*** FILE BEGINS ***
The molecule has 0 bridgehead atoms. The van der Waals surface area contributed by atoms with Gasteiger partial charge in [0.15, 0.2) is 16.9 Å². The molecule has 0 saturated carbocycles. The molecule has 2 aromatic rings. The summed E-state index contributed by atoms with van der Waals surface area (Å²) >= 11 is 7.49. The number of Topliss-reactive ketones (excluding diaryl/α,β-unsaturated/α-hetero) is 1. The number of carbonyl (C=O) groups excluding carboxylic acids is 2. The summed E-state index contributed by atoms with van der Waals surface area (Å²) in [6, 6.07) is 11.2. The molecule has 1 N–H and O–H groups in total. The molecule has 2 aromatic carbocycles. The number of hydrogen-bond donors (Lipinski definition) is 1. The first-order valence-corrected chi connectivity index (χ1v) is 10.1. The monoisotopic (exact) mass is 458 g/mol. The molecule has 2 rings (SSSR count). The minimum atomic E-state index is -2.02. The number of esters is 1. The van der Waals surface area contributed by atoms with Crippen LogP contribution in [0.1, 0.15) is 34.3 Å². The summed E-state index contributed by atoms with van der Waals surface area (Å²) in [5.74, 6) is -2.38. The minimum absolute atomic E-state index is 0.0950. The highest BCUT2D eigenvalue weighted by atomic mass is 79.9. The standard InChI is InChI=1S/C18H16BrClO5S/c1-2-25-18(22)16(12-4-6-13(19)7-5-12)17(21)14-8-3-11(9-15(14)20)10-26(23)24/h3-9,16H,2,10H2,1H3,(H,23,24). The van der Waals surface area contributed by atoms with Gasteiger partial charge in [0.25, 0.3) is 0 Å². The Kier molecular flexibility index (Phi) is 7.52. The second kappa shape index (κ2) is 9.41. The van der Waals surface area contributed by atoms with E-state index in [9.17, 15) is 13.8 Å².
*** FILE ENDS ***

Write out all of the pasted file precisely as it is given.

The molecule has 0 bridgehead atoms. The van der Waals surface area contributed by atoms with Gasteiger partial charge in [0.15, 0.2) is 16.9 Å². The molecule has 0 saturated carbocycles. The molecule has 2 aromatic rings. The summed E-state index contributed by atoms with van der Waals surface area (Å²) >= 11 is 7.49. The number of Topliss-reactive ketones (excluding diaryl/α,β-unsaturated/α-hetero) is 1. The number of carbonyl (C=O) groups excluding carboxylic acids is 2. The summed E-state index contributed by atoms with van der Waals surface area (Å²) in [6, 6.07) is 11.2. The molecule has 1 N–H and O–H groups in total. The molecule has 2 aromatic carbocycles. The number of hydrogen-bond donors (Lipinski definition) is 1. The first-order valence-corrected chi connectivity index (χ1v) is 10.1. The monoisotopic (exact) mass is 458 g/mol. The molecule has 2 rings (SSSR count). The minimum atomic E-state index is -2.02. The number of esters is 1. The van der Waals surface area contributed by atoms with Crippen LogP contribution in [0.1, 0.15) is 34.3 Å². The summed E-state index contributed by atoms with van der Waals surface area (Å²) in [5.74, 6) is -2.38. The minimum absolute atomic E-state index is 0.0950. The highest BCUT2D eigenvalue weighted by atomic mass is 79.9. The standard InChI is InChI=1S/C18H16BrClO5S/c1-2-25-18(22)16(12-4-6-13(19)7-5-12)17(21)14-8-3-11(9-15(14)20)10-26(23)24/h3-9,16H,2,10H2,1H3,(H,23,24). The van der Waals surface area contributed by atoms with Gasteiger partial charge in [0.25, 0.3) is 0 Å². The Kier molecular flexibility index (Phi) is 7.52. The second kappa shape index (κ2) is 9.41. The van der Waals surface area contributed by atoms with E-state index in [9.17, 15) is 13.8 Å².